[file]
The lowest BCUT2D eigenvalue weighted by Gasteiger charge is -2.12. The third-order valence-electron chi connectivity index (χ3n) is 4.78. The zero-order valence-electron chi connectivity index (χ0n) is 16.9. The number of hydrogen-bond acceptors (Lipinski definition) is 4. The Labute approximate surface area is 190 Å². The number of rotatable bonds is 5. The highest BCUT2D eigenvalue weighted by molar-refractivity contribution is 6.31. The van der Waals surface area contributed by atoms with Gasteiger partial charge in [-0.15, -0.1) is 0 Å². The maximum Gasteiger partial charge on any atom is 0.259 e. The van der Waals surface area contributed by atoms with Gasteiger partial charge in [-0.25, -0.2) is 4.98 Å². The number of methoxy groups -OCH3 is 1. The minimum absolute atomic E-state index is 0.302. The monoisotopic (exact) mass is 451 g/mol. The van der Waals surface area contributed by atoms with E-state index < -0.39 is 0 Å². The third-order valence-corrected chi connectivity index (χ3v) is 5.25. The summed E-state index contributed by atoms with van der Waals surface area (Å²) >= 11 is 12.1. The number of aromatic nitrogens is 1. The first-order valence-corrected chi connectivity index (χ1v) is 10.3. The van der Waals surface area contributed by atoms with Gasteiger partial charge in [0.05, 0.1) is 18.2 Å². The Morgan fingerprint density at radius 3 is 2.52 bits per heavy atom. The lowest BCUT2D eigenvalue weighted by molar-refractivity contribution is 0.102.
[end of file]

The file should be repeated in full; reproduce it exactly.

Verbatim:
The lowest BCUT2D eigenvalue weighted by Gasteiger charge is -2.12. The third-order valence-electron chi connectivity index (χ3n) is 4.78. The zero-order valence-electron chi connectivity index (χ0n) is 16.9. The number of hydrogen-bond acceptors (Lipinski definition) is 4. The Labute approximate surface area is 190 Å². The number of rotatable bonds is 5. The highest BCUT2D eigenvalue weighted by molar-refractivity contribution is 6.31. The van der Waals surface area contributed by atoms with Gasteiger partial charge in [-0.15, -0.1) is 0 Å². The maximum Gasteiger partial charge on any atom is 0.259 e. The van der Waals surface area contributed by atoms with Gasteiger partial charge in [-0.25, -0.2) is 4.98 Å². The number of methoxy groups -OCH3 is 1. The minimum absolute atomic E-state index is 0.302. The monoisotopic (exact) mass is 451 g/mol. The van der Waals surface area contributed by atoms with E-state index < -0.39 is 0 Å². The third-order valence-corrected chi connectivity index (χ3v) is 5.25. The summed E-state index contributed by atoms with van der Waals surface area (Å²) >= 11 is 12.1. The number of aromatic nitrogens is 1. The first-order valence-corrected chi connectivity index (χ1v) is 10.3. The van der Waals surface area contributed by atoms with Gasteiger partial charge in [0.05, 0.1) is 18.2 Å². The Morgan fingerprint density at radius 3 is 2.52 bits per heavy atom. The lowest BCUT2D eigenvalue weighted by molar-refractivity contribution is 0.102.